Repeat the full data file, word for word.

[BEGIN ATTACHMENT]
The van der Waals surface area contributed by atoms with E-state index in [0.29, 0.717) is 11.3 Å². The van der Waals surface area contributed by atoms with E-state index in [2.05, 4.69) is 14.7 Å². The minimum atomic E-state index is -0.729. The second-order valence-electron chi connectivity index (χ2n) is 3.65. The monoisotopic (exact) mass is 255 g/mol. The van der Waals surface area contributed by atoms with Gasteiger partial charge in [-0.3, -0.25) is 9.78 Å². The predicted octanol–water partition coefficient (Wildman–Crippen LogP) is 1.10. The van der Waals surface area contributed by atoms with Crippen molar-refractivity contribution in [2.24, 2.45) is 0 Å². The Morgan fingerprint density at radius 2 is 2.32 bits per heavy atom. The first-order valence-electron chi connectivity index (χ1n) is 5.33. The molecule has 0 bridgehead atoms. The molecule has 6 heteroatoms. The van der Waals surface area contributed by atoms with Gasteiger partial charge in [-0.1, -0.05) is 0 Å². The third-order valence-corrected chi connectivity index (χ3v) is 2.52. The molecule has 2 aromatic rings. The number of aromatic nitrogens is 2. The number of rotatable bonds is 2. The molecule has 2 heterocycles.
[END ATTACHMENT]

The van der Waals surface area contributed by atoms with E-state index in [0.29, 0.717) is 11.3 Å². The van der Waals surface area contributed by atoms with E-state index in [2.05, 4.69) is 14.7 Å². The minimum atomic E-state index is -0.729. The second-order valence-electron chi connectivity index (χ2n) is 3.65. The monoisotopic (exact) mass is 255 g/mol. The van der Waals surface area contributed by atoms with Gasteiger partial charge in [-0.3, -0.25) is 9.78 Å². The predicted octanol–water partition coefficient (Wildman–Crippen LogP) is 1.10. The van der Waals surface area contributed by atoms with Crippen molar-refractivity contribution in [2.24, 2.45) is 0 Å². The Morgan fingerprint density at radius 2 is 2.32 bits per heavy atom. The first-order valence-electron chi connectivity index (χ1n) is 5.33. The molecule has 0 bridgehead atoms. The molecule has 6 heteroatoms. The van der Waals surface area contributed by atoms with Gasteiger partial charge in [-0.1, -0.05) is 0 Å². The third-order valence-corrected chi connectivity index (χ3v) is 2.52. The molecule has 2 aromatic rings. The number of aromatic nitrogens is 2. The number of rotatable bonds is 2. The molecule has 2 heterocycles.